Cliff becomes hole

The view from Primrose of the lot beside the staircase up to Upper Lorne Place and the upper section of Primrose.

The former cliff becomes a squared-off hole, ready for footings.

Neighbours tell me there will be a 3 storey house, with entrance and parking garage off Upper Lorne and the house having secondary entrances off the staircase. That is similar to what was there a number of years ago, when the existing red house at the foot of the stairs had its main entrance on its second floor off a landing on the stairs.

Saturday, June 26, 2010

Dubious new building

Double click on the picture to enlarge, and look for the horizontal "cracks" on the panels above the right-most garage door.

This view is from Laurier Avenue of the back of the new Export Canada building that faces Slater and O'Connor. These concrete panels are in various shades of dark gray. I don't know if they are supposed to show this much colour variation, or if they will age to a similar colour. But right now they are ... of dubious delight. And a bunch of the panels show horizontal "cracks" and scratches that are visible now and will probably be more visible with time. Not awe-inspiring.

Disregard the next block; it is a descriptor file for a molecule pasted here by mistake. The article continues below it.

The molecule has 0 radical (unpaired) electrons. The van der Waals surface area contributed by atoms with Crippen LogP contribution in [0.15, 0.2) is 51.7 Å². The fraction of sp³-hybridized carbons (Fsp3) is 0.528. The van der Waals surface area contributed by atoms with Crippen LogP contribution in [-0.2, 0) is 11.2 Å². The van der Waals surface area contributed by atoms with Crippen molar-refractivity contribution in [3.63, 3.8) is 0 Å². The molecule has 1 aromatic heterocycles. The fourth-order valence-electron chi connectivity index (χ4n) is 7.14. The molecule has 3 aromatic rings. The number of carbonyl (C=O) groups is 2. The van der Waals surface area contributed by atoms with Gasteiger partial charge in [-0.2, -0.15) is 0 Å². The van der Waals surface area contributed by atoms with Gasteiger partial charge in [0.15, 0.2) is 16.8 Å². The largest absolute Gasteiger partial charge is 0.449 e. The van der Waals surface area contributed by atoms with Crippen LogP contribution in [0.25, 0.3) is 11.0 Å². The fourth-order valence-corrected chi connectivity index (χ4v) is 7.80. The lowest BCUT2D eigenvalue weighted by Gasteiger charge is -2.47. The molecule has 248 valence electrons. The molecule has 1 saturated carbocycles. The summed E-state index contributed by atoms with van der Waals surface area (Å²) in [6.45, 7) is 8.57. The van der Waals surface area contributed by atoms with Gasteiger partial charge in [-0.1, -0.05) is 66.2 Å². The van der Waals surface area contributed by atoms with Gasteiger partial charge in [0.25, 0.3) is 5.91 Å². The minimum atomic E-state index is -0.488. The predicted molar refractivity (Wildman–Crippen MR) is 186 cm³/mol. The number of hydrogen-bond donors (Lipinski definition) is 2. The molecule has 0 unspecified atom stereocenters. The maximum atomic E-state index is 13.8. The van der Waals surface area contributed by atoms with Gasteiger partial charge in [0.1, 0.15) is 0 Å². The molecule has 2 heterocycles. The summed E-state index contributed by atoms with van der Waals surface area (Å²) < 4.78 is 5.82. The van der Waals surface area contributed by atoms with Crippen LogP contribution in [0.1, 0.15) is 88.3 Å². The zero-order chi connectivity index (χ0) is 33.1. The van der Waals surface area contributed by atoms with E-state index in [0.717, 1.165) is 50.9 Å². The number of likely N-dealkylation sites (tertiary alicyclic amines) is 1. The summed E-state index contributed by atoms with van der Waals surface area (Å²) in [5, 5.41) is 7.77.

Does anyone like these panels, and if so, why?

Friday, June 25, 2010

Downtown delights

A view down a downtown driveway to a patio and spiral staircase to an upstairs balcony.

Outside a fairly plain small office tower, a neat row of shrubs, fence, and bright colourful display of impatiens. Simply delightful.

Maclaren Tower - bye bye red brick

The two photos above are of the senior's residence on Maclaren street. The photos were taken from the small part of the apartment lot that opens onto Somerset, beside Hartman's grocery store.